Modern Research Shows Potential New Uses
(Austin, TX. December 21, 2005) The time-honored herb mistletoe, so prevalent in homes and offices during the winter holidays, has a history that goes back to ancient Druids in northern Europe as well as old Roman culture.
The Christmas tradition of hanging mistletoe for kisses dates back several thousand years to a time when boughs of mistletoe were hung to protect against evil spirits, and to promote fertility. Some of these ancient cultures considered the oak to be the most sacred of trees; the parasitic mistletoe often grew on this revered tree and was thus believed to have come directly from God.
Mistletoe was used as a folk medicine for female complaints, particularly menstrual problems, probably owing to its association in ancient fertility rites, although few modern researchers have investigated this traditional use.
Various species of this parasitic plant were used during ancient Roman times for treating epilepsy and other neurological disorders. The Romans also used mistletoe as a remedy for tumors and cancers.
In Europe, modern mistletoe extracts are being investigated for their potential effects on the immune system and as potential adjunct therapies in the treatment of certain types of cancers. There is a growing body of scientific research that suggests potential benefits of various mistletoe preparations in these areas, but more research is needed and mistletoe has not been accepted by modern medicine for any clinical use.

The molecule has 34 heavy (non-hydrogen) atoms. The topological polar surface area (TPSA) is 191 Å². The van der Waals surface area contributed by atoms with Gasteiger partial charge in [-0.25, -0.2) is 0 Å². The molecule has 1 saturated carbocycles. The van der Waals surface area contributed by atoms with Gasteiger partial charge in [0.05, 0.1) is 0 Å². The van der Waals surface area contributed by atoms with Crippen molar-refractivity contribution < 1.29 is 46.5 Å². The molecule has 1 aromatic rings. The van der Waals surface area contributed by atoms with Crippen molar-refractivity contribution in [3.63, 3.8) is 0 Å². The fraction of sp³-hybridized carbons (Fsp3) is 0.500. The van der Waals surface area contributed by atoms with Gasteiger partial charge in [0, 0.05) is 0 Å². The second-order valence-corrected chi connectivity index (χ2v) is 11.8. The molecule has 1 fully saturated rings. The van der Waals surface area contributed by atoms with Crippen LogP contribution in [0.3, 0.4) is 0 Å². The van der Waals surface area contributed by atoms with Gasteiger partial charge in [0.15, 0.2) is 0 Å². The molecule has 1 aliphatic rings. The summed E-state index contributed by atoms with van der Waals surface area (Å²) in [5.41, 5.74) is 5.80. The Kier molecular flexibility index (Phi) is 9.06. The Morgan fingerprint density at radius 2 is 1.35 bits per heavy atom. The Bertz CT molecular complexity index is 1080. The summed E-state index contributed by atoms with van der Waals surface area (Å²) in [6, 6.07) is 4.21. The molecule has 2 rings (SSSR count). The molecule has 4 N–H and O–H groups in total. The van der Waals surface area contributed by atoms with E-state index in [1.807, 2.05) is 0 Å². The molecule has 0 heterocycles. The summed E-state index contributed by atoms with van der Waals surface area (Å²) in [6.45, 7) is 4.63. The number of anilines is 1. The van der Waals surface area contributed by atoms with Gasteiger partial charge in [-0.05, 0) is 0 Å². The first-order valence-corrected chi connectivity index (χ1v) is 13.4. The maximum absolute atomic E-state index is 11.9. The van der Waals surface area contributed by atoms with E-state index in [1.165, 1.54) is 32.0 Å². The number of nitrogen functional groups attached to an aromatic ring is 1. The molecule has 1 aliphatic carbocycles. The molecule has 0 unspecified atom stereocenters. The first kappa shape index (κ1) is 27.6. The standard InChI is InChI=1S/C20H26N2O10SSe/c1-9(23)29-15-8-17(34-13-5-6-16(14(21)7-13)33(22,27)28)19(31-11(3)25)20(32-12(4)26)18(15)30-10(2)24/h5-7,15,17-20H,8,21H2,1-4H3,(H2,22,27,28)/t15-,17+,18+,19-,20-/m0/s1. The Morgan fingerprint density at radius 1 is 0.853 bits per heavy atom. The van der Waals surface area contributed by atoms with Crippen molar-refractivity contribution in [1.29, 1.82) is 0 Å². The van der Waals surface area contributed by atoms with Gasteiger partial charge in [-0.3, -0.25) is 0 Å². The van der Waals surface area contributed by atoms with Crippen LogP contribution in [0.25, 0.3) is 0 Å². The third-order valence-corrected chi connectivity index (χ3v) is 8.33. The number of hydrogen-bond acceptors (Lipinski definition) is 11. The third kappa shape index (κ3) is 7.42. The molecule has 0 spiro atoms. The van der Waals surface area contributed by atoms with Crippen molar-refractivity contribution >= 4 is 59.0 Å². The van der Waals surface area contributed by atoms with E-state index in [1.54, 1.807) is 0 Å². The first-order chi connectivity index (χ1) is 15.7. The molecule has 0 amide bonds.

An extensive article on the history, folklore, and modern medicinal research on mistletoe has just been published in HerbalGram, the quarterly journal of the nonprofit American Botanical Council (www.herbalgram.org/herbalgram). The peer-reviewed article contains over 6000 words and is based on 73 references to the historical, scientific, and medical literature. Its author, Juanita Evans, is currently a student at the University of North Carolina School of Medicine.
About the American Botanical Council
Established in 1988, the American Botanical Council (ABC) is the leading nonprofit, member-based international organization working to educate consumers, healthcare professionals, researchers, educators, industry, and the media on the safe and effective use of herbs and medicinal plant products. Located on a 2.5 acre site in Austin, Texas ABC is the publisher of HerbalGram, a peer-reviewed quarterly journal and The ABC Clinical Guide to Herbs, a continuing education and reference book, which contains extensive monographs on the safety and efficacy of 29 popular herbs. More information is available at http://www.herbalgram.org/.